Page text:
Half of all hospitalised children treated with antibiotics for pneumonia did not fulfil radiological, microbiological or laboratory criteria
Journal article, Peer reviewed
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Original versionActa Paediatrica. 2021, 110 (6), 1924-1931. 10.1111/apa.15808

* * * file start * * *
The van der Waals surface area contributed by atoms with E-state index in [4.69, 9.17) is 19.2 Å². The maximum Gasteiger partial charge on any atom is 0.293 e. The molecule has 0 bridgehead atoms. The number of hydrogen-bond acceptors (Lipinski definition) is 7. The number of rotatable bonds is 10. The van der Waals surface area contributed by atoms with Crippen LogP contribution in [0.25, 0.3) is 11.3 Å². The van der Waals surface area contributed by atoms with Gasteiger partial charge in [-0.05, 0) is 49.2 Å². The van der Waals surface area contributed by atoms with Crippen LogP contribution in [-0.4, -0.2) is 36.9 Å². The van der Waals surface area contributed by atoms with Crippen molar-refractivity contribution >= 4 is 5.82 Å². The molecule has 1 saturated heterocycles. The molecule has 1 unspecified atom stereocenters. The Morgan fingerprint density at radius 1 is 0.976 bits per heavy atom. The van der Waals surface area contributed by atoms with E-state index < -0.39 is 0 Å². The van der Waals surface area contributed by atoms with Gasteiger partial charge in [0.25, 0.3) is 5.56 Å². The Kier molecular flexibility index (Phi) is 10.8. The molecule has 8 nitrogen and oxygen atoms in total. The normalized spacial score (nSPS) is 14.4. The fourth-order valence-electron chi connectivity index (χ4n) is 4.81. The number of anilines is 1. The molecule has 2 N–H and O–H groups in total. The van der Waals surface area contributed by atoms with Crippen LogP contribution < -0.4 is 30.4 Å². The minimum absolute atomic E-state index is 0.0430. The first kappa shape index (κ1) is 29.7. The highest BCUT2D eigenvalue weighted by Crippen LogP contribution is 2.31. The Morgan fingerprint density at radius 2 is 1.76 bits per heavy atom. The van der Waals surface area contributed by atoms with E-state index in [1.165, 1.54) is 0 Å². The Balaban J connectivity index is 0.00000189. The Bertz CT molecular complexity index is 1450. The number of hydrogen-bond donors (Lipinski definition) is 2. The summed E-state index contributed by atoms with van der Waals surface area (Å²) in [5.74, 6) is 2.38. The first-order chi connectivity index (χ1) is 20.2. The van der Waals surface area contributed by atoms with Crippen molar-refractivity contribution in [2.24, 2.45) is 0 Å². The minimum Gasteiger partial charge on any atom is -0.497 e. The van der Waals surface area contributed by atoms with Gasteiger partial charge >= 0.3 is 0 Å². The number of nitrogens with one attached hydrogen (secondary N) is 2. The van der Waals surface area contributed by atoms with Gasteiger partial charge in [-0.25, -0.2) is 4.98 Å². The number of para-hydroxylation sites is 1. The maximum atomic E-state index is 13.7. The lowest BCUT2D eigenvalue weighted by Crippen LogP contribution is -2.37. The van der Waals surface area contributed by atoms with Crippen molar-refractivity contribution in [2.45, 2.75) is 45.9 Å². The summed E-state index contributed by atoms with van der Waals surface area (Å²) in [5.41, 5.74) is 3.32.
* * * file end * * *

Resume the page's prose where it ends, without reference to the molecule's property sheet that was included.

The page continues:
Aim Evaluating the management of paediatric pneumonia is important. We aimed to estimate the proportion of children receiving antibiotics for suspected community-acquired pneumonia (CAP) that were likely to have a bacterial infection. Furthermore, we described antibiotic use in relation to guidelines. Methods We conducted a prospective observational study from a paediatric department in Norway. During 2017, all admitted children aged 0–17 years receiving antibiotics for CAP were enrolled in the study. We collected relevant data and defined likely CAP as one or more of the following: radiologically confirmed pneumonia, c-reactive protein of at least 100 mg/L, positive bacterial culture from blood or pleura, detection of bacteria from the nasopharynx associated with atypical pneumonia. Results In total, 70 episodes of suspected CAP were included. Median age was 41.5 months, and 36 (51%) were girls. Of all treatments, 38 (54%) fulfilled our criteria for likely CAP. Median duration of treatment was 10 days. Of empirical treatments, 36 (57%) only involved penicillin. None of the children had neutropenia or complications, and only two needed intensive care. Conclusion Only half of children receiving antibiotics for suspected CAP were likely to have bacterial infection. Despite no obvious reason, antibiotic treatment was longer than currently recommended.